The Wild Boy by Paolo Cognetti

Best book of the year to date.


A city dweller returns to the mountains of his youth, and his gorgeous, reflective memoir is full of nature and humanity.

Having just turned 30, Paolo Cognetti (The Eight Mountains) felt restless and unfulfilled in the city of Milan. He missed his childhood summers–the first 20 years of his life–spent in the Italian Alps. Inspired by Thoreau’s Walden and the principled quest of Chris McCandless (subject of Jon Krakauer’s Into the Wild), he rented a renovated but rustic cabin alone in a village of ruins in a high alpine valley and undertook to learn what the mountains had to teach, to “live deep and suck out all the marrow of life.” After years of frustration, he hoped to write again.

The Wild Boy is a memoir of three seasons spent in that cabin, or, more accurately, spent hiking and exploring the mountains he remembered from when he was a boy–that wild boy he hopes to find again. The account opens briefly in winter, for background, as Cognetti makes his decision and locates his mountain home. Spring, summer and fall form the bulk of the story, which ends when he heads back down the mountain again: “I already knew all the dreams that I would have that winter.”

In the interim, Cognetti gets to know the local flora and fauna; briefly attempts a vegetable garden; studies other writers’ words; travels far and wide on foot; and makes new friends, human and otherwise. Thoreau writes of the pleasures of solitude, but this narrator finds he desires companionship–if they are the right companions. Two men in particular make strong impressions. His landlord, Remigio, is a creature of the mountains, with whom Cognetti literally makes hay. They share few life experiences, but quickly become fast friends, and Remigio turns out to suffer from writer’s block as well: “This was the story I had strayed into, hoping to find how to write again.” The other is an alpine shepherd named Gabriele, with whom Cognetti shares meals and wine. Gabriele will give him a gift at the end of their season together that Cognetti didn’t know he needed.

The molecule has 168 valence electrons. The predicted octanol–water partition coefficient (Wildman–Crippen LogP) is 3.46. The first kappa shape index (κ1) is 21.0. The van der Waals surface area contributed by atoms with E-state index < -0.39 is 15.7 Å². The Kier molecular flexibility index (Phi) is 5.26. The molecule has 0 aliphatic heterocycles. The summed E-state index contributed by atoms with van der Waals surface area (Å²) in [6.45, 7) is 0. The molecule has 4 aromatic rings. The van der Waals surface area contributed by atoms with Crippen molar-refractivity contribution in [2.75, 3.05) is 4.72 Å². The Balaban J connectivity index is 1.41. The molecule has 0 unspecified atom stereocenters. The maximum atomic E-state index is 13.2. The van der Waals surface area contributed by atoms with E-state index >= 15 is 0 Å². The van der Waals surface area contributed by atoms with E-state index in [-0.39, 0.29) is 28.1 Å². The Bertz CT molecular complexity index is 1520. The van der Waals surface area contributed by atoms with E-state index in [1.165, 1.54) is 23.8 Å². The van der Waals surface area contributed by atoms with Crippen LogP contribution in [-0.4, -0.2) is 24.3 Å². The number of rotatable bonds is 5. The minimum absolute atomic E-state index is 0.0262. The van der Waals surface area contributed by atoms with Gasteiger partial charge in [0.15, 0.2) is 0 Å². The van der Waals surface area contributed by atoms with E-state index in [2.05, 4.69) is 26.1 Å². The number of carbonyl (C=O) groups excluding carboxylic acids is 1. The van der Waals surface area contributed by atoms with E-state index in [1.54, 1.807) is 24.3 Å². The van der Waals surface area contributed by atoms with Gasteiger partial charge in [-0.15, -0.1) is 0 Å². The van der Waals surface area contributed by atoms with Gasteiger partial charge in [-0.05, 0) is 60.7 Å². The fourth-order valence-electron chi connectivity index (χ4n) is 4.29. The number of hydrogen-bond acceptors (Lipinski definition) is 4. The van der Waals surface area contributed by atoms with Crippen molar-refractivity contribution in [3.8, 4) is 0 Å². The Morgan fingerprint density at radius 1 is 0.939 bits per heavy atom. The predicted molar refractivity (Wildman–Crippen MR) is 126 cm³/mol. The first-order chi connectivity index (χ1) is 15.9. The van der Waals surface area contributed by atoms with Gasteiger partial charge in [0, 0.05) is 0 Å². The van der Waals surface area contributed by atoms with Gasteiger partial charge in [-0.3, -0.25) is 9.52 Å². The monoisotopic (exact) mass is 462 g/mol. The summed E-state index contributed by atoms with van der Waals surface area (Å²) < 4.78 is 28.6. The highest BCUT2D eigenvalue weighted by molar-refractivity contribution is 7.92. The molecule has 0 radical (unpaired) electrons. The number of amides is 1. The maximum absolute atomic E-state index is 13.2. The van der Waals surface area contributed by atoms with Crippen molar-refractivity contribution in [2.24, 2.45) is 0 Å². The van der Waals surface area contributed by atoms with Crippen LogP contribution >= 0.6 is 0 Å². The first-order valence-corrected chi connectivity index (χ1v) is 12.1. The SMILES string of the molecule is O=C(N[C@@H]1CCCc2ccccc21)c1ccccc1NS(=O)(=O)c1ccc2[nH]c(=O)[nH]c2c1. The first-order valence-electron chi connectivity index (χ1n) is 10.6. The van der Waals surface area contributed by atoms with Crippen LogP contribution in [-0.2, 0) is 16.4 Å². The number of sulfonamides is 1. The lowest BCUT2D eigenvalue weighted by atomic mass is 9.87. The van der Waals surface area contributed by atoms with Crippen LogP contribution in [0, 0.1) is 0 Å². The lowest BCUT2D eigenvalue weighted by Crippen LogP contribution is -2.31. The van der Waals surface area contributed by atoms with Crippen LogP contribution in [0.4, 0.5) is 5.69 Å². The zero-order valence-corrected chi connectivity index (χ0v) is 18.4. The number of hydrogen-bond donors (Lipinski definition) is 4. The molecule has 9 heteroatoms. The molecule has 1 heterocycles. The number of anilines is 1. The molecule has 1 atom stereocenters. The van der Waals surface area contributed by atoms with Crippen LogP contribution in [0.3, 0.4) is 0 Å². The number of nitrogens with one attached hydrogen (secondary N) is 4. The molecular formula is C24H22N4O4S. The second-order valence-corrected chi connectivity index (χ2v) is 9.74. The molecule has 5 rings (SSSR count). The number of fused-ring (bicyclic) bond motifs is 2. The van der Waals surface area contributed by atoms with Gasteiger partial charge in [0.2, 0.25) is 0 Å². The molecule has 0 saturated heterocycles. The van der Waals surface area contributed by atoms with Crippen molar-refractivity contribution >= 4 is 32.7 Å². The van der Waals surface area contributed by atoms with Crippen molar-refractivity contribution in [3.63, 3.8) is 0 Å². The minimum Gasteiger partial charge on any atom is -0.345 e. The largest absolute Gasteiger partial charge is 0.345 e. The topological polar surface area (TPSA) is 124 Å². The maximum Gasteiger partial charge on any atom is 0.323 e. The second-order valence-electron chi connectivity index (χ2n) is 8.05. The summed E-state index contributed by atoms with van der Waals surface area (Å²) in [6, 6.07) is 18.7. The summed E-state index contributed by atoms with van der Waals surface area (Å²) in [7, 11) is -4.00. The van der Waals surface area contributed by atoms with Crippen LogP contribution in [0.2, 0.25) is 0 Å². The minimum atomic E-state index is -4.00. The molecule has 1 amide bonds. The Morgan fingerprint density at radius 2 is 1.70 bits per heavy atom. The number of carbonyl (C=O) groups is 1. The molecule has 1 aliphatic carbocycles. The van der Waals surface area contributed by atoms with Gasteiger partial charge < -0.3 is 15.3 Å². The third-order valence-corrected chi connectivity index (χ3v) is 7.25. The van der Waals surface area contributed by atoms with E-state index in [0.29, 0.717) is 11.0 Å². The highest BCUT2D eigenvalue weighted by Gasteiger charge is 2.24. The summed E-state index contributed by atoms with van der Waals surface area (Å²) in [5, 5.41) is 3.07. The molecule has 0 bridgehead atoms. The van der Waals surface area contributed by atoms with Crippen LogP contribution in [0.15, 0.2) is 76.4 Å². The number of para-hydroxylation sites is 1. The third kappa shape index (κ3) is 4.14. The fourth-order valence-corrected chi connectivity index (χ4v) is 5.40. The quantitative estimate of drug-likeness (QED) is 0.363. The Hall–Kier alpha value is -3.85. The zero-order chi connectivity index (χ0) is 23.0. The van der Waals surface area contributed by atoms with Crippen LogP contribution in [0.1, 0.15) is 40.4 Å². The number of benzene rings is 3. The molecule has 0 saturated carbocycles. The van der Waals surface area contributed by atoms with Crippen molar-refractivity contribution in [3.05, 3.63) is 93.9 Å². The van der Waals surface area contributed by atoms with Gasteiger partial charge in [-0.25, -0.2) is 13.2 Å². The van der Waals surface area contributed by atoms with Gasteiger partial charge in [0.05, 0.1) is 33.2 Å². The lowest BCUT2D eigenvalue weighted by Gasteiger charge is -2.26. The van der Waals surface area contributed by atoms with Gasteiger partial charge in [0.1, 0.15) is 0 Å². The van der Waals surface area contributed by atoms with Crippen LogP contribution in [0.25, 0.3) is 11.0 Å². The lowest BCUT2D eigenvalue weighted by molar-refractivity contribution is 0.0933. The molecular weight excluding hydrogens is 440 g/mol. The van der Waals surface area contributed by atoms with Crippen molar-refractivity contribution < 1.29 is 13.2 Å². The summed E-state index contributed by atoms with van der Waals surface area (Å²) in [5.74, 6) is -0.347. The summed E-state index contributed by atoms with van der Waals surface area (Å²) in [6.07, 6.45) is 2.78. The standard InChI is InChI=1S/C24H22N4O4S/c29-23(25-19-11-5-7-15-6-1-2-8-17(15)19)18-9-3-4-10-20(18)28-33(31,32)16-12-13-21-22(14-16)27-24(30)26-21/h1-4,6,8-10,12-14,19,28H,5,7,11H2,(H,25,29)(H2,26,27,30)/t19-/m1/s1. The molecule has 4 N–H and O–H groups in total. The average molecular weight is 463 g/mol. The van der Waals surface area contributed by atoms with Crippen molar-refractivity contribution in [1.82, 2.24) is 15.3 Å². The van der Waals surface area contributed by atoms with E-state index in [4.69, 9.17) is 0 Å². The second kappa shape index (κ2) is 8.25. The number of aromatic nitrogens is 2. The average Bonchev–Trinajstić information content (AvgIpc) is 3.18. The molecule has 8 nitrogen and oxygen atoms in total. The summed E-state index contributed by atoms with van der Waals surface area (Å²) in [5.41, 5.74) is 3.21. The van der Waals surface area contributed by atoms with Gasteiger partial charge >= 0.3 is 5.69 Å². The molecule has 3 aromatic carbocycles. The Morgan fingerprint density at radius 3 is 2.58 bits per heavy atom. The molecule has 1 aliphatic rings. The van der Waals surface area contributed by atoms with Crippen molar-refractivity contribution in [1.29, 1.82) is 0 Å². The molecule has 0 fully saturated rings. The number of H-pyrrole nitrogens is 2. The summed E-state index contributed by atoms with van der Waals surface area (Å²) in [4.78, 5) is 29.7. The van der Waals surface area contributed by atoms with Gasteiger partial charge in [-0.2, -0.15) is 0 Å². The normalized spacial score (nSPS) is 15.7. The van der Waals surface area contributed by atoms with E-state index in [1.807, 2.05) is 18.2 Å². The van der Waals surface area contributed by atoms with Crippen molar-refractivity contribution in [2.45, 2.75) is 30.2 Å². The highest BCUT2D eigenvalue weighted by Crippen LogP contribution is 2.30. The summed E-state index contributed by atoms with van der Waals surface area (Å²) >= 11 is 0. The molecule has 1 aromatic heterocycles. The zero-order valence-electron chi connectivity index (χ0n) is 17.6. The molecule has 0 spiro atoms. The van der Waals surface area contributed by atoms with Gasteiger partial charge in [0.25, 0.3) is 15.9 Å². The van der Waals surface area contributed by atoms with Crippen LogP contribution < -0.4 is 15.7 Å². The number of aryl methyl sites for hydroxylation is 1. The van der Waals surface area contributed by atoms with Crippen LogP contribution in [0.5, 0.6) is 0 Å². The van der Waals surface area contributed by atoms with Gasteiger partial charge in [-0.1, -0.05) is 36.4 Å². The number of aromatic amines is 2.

The Wild Boy has a lovely and profound story to tell about connections to land and history and one another. In seeking simplicity and a new start in his life, Cognetti rediscovers timeless truths about the human condition. In addition to the strength of its contents, this is a stunningly beautiful book. It is a slim volume whose simply titled chapters (Snow, Hay, Vegetable Garden, Neighbors) carry significant wisdom and weight. Cognetti’s prose is incandescent when writing about nature, about human history, about friendship and, perhaps most of all, about words: “That was why he had become such a voracious reader. He was looking for the words that would allow him to speak about himself.” For any reader who has wondered about the next step, loved a mountain or a book, struggled with writer’s block or stared in wonder into a forest, this astonishing memoir is necessary.


This review originally ran in the June 6, 2019 issue of Shelf Awareness for the Book Trade. To subscribe, click here.


Rating: 10 words.

3 Responses

  1. The setting and the subject matter sound so intriguing, I’ll check it out. Thank you.

  2. […] The Wild Boy (Atria, $16.99), Paolo Cognetti recounts the year, at age 30, in which he returned to the Italian […]

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